Advanced radiotherapy could safely deliver curative treatment, with 90% of patients still free from significant bowel and bladder side effects after two years
Advanced radiotherapy technology can safely deliver curative treatment for prostate cancer patients in as few as five sessions, with only minimal side effects, according to new research from The Royal Marsden NHS Foundation Trust and The Institute of Cancer Research, London.
Chief Investigator Dr Nicholas van As is Medical Director and Consultant Clinical Oncologist at The Royal Marsden NHS Foundation Trust, and Reader in Precision Prostate Radiotherapy The Institute of Cancer Research, London.
He said: “At The Royal Marsden and the ICR, we are focused on developing smarter, better and kinder treatments for patients across the UK and internationally. Developments in radiotherapy, such as SBRT, mean we can target tumours much more effectively.
“It is reassuring to see from this trial that SBRT does not significantly impact patients’ quality of life, compared with the current standard of care. Using SBRT to deliver this treatment would mean that patients could be spared numerous visits to hospital, allowing them to get back to their lives sooner.”
Dr Alison Tree, Consultant Clinical Oncologist at The Royal Marsden NHS Foundation Trust, and leader of the Uro-oncology Clinical Trials team at The Institute of Cancer Research, London, who presented the data at ESTRO, said:
“Our aim was to understand whether we could safely increase the dose of targeted radiation per day, allowing us to reduce number of treatments required. We wanted to measure whether this could be done without changing the low level of side effects we see with modern prostate radiotherapy.
“When treating patients, we have to consider whether the higher doses in a shorter time period is the best option; the potential side effects are a critical factor in making this decision.
“This data has shown very promising results that suggest potentially curative prostate radiotherapy can be given with very few side effects for patients with stereotactic body radiotherapy over five days.”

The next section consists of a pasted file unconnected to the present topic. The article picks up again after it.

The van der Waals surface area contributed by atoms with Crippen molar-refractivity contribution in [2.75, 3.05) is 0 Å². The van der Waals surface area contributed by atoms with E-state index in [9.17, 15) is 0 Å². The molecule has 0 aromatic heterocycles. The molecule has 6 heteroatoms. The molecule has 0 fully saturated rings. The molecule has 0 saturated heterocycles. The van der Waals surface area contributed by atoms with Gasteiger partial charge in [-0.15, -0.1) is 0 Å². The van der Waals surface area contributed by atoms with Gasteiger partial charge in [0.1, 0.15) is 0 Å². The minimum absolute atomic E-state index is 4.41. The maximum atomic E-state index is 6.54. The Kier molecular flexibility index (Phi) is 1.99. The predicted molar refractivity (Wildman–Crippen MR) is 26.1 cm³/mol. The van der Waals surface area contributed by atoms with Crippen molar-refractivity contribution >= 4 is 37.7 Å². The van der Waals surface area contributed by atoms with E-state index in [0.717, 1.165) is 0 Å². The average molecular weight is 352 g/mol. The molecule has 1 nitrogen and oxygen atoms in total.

Professor Emma Hall, Deputy Director of the Clinical Trials and Statistics Unit at The Institute of Cancer Research, London, that co-ordinated the study, said:
"Now we know that longer-term side effects of SBRT are similar to those with standard radiotherapy. If we can also show that cancer control is no worse, then we expect our trial to be practice-changing."
Colin, 74, from Surrey, was diagnosed with prostate cancer in March this year and received treatment through the PACE trial at The Royal Marsden. He was randomised into the group to receive SBRT and after just five treatment sessions on the CyberKnife, has been assured that his disease has been successfully eradicated.
Colin said: “My diagnosis was quite a shock and being told you need to have radiotherapy treatment is quite nerve-wracking, especially when you’re reading about all the different side effects that could happen. I feel really lucky to have had treatment which was over so quickly; it hasn't disrupted my quality of life, routine or really stopped me working at all.
“I have suffered no side effects and I feel absolutely brilliant to be told such good news about the treatment outcomes, which coincided with my 50th wedding anniversary –it was a double celebration that weekend!
“I was happy to pioneer and help by going onto this clinical trial and hope that it will benefit more patients like me. The Royal Marsden team are my guardian angels. I can’t thank them enough for what they have done for me.”
PACE is an umbrella of trials supported by funding from The Royal Marsden Cancer Charity.
The PACE-B trial was funded by Accuray, sponsored by The Royal Marsden, coordinated by the Clinical Trials and Statistics Unit at The Institute of Cancer Research (ICR-CTSU) and endorsed by Cancer Research UK. ICR-CTSU receives core programme support from Cancer Research UK and is accredited by the UKCRC and the NCRI. Further information on the trial can be found here.